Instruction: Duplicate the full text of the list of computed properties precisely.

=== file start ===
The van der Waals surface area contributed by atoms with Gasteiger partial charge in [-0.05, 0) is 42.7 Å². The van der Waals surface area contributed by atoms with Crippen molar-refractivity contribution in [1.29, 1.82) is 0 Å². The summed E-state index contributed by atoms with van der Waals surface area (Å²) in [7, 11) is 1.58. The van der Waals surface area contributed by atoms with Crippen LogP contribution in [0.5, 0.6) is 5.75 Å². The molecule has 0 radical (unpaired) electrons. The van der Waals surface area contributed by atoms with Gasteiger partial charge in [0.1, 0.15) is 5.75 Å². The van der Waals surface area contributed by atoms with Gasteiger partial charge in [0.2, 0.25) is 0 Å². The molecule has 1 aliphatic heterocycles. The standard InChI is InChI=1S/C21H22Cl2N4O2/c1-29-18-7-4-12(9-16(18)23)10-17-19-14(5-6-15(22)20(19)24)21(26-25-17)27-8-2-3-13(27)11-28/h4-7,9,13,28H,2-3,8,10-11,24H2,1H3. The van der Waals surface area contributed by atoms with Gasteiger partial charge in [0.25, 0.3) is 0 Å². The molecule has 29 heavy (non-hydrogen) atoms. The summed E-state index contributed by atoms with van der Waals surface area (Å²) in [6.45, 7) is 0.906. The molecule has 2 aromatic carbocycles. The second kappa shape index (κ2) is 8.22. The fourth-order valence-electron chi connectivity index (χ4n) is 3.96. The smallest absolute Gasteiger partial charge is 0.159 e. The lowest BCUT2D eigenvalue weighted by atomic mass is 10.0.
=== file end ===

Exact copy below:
The van der Waals surface area contributed by atoms with Gasteiger partial charge in [-0.05, 0) is 42.7 Å². The van der Waals surface area contributed by atoms with Crippen molar-refractivity contribution in [1.29, 1.82) is 0 Å². The summed E-state index contributed by atoms with van der Waals surface area (Å²) in [7, 11) is 1.58. The van der Waals surface area contributed by atoms with Crippen LogP contribution in [0.5, 0.6) is 5.75 Å². The molecule has 0 radical (unpaired) electrons. The van der Waals surface area contributed by atoms with Gasteiger partial charge in [0.1, 0.15) is 5.75 Å². The van der Waals surface area contributed by atoms with Gasteiger partial charge in [0.2, 0.25) is 0 Å². The molecule has 1 aliphatic heterocycles. The standard InChI is InChI=1S/C21H22Cl2N4O2/c1-29-18-7-4-12(9-16(18)23)10-17-19-14(5-6-15(22)20(19)24)21(26-25-17)27-8-2-3-13(27)11-28/h4-7,9,13,28H,2-3,8,10-11,24H2,1H3. The van der Waals surface area contributed by atoms with Gasteiger partial charge in [0.25, 0.3) is 0 Å². The molecule has 29 heavy (non-hydrogen) atoms. The summed E-state index contributed by atoms with van der Waals surface area (Å²) in [6.45, 7) is 0.906. The molecule has 2 aromatic carbocycles. The second kappa shape index (κ2) is 8.22. The fourth-order valence-electron chi connectivity index (χ4n) is 3.96. The smallest absolute Gasteiger partial charge is 0.159 e. The lowest BCUT2D eigenvalue weighted by atomic mass is 10.0.